-My review of Rahul Mehta’s Quarantine was accepted for publication by The Iowa Review Online, and will appear shortly in the month of October.

-My review of David Philip Mullins’ Greetings from Below—previously accepted for publication by Prairie Schooner—has been scheduled to run in the Spring 2012.

Dispatch from The Hyphenates of Jackson County

“The noise was so frightening that Jacob couldn’t stand still. He had to move his feet, around in the crowd, or he felt like someone was going to take a shot at him. A block over there was a nervous cop who sprayed shotgun fire into the air whenever someone approached the car he guarded. The cascading noise of tumbling glass was punctuated by the fraught screams of woman in jeopardy. Or maybe that wasn’t it at all, what Jacob thought he heard. Maybe that was the sound of a woman’s prurient cheer as government windows were smashed to shards. There was the roar of voices, people fighting and being hurt. The flash of small arms erupting. The police sirens, their barking orders. The steam valve had been blown clean off and Jacob couldn’t stay where he was. He had to run into it, into the noise and fighting. He had to see everything, to document it in his mind. Speeding cars rushed into the crowds. Young men jumped on the sideboards of cars to swing around to where the action was. There were cars with Sicilians, Lithuanians, Greeks, Serbians. Once word of the melee spread, anyone who wanted to take a swing at a cop made a bee-line to Scandal Flats. A gang hijacked a streetcar and plowed into the mess, clanging the bell to announce their audacity. Teenage boys and musky husbands rushed out of houses with whatever hammer or club or bat they could lay hands on, and then hopped in a taxi to get there fast. A mechanical rumble filled the atmosphere. Roadsters and jalopies, homemade in Little Italy garages, swung recklessly around the blocks. They swerved to miss people and each other. Jacob couldn’t always see the cars but he could hear their pop-pop motors hammering at full throttle a block away, spreading echoes between buildings, echoes that bounced back from the high-rises of downtown. Trucks, commissioned or otherwise, hopped hot over the pavement to load up with furniture or produce or women’s clothes. Taxis slumped cockeyed and labored up the hills, packed full inside, passengers on the footboards.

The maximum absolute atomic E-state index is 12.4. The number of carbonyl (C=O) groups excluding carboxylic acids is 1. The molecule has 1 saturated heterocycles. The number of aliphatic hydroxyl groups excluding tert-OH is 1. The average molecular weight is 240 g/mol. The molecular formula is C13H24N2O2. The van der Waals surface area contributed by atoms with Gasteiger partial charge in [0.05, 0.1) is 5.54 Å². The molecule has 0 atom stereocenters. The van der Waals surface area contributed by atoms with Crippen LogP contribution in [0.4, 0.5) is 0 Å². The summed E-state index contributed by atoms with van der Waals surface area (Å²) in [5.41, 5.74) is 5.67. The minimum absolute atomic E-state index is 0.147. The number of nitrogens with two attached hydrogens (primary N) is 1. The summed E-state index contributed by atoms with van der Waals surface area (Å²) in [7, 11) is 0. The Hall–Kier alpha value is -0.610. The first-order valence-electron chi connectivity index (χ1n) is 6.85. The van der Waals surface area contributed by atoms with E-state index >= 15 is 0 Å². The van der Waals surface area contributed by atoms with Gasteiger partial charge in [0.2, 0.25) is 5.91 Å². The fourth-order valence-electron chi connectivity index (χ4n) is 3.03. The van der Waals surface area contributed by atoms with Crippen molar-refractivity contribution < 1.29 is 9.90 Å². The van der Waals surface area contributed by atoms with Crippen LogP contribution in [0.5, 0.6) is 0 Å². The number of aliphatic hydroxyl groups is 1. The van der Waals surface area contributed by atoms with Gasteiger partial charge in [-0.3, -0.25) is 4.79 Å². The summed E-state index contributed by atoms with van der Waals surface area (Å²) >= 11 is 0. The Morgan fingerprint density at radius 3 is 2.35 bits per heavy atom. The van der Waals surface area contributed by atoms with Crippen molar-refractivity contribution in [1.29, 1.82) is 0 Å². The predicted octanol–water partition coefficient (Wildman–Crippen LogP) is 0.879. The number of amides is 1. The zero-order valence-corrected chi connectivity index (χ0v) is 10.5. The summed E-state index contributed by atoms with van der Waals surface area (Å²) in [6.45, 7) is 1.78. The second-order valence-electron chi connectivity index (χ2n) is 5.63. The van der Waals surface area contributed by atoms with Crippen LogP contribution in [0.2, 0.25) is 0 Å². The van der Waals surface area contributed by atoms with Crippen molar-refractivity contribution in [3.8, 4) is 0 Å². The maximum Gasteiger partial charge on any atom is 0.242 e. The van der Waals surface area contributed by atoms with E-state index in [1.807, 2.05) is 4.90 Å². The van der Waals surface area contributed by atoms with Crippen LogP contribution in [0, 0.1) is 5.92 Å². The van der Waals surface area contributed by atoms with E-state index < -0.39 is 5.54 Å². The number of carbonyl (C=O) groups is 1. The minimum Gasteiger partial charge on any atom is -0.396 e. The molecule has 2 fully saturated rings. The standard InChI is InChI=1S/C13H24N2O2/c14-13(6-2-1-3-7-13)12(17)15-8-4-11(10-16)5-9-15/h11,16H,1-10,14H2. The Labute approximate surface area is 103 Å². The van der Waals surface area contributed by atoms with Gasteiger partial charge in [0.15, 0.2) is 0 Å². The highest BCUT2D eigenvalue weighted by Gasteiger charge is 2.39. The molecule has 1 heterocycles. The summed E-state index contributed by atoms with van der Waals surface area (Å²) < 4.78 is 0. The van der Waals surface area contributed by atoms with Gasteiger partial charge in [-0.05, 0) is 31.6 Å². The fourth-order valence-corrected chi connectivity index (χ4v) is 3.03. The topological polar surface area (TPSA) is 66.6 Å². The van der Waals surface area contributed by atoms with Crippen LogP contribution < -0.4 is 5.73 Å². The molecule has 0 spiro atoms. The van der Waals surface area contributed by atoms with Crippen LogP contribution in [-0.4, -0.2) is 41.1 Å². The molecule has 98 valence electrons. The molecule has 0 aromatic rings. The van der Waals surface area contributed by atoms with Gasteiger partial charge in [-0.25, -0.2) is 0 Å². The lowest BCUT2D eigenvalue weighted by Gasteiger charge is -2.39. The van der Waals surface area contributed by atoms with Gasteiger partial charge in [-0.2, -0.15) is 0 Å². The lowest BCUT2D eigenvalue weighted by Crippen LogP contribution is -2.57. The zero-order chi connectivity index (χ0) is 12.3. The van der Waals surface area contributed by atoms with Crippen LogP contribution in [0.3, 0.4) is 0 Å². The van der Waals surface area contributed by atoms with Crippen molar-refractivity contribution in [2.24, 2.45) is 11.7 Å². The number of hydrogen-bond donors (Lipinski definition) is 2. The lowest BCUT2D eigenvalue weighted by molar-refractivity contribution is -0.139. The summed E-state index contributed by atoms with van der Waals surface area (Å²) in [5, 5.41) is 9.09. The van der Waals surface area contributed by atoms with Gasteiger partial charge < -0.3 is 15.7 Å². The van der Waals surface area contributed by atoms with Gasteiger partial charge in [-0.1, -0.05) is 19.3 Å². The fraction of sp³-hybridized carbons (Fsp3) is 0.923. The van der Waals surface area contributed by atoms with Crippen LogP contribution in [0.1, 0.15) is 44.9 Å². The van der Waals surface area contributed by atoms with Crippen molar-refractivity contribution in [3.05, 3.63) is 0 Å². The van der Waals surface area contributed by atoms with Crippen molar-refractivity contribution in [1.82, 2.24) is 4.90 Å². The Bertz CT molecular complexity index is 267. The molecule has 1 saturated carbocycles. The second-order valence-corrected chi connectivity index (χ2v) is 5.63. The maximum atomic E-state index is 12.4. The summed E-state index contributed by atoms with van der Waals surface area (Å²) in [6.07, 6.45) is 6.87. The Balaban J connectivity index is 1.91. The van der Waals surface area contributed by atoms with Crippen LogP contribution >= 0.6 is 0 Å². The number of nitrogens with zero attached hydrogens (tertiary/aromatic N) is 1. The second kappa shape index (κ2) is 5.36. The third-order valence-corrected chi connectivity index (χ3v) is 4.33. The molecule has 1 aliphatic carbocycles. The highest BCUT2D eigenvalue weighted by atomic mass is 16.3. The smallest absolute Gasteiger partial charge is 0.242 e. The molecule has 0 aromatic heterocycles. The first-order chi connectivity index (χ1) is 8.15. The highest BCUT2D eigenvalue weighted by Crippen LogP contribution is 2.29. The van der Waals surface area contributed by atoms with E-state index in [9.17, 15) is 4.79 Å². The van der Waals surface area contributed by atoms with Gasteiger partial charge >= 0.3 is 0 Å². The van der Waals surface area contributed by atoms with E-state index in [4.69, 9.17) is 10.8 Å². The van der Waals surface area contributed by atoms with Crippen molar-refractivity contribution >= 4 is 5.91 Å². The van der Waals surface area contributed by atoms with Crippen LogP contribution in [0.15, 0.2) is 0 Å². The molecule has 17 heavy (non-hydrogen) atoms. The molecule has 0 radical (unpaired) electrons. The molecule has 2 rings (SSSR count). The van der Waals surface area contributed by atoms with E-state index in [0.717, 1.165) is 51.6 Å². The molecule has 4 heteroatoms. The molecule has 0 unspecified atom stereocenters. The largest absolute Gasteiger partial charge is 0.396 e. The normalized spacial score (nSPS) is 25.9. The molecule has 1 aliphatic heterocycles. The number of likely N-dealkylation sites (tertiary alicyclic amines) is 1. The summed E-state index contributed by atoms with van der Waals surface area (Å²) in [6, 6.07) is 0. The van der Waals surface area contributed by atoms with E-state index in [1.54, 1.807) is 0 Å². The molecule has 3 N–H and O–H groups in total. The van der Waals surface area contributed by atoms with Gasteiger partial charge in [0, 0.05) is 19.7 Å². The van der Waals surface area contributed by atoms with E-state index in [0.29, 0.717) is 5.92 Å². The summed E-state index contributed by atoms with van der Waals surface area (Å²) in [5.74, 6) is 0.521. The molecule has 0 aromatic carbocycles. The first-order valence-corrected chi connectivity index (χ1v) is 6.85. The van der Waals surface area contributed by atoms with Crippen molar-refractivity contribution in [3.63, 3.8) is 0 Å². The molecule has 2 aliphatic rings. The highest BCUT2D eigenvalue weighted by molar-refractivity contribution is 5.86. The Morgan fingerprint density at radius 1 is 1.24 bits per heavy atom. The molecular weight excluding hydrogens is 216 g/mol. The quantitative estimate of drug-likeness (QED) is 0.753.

Sixteenth & Harney Streets, circa 1919.

“People shouted out to groups of strangers any news they heard. There was lots of talk in the mob about the smutty details of the rape—conjecture about Will Brown’s body in relation to the girl’s. They made him out to be huge, a towering man, arms like a gorilla’s, legs like a mule’s. They talked about Agnes Loebeck as if she was a little girl, pious and pure, like she only ever wore little white Sunday dresses, like she picked berries in a pristine field, like she’d never even heard of anything like a dick before.”

Personal Rejection Notes, Requests for More, and Other Nice Versions of No Thanks

Bomb for “Shame Cycle.”

Just Finished

Atmospheric Disturbances by Rivka Galchen. Eh.

My Antonia by Willa Cather. I really enjoyed this book, and can see why it’s often noted as Cather’s finest. I was surprised at how Modernist this novel is, it’s really quite innovative, as I’d always thought it was more of a Victorian, continental-style book for young women than anything. I stand corrected. A masterful work.

Also, if you haven’t heard this NPR piece by Bradford Morrow on My Antonia, you should really check it out. Here’s part of what Morrow has to say:

What’s interesting about My Antonia is how it manages to function as a perfectly inviting story for young readers, and how an adult willing to revisit it with a more developed critical eye can appreciate it for the subtly sophisticated narrative it truly is. In this regard, it’s not unlike a wildly different book, Alice in Wonderland. Great fun for kids, psychologically captivating for grownups.

Now Reading

Shadow Traffic by Richard Burgin.

Up Next

Bohemian Girl by Terese Svoboda.

“On a Train from the Place Called Valentine” to Appear in Boulevard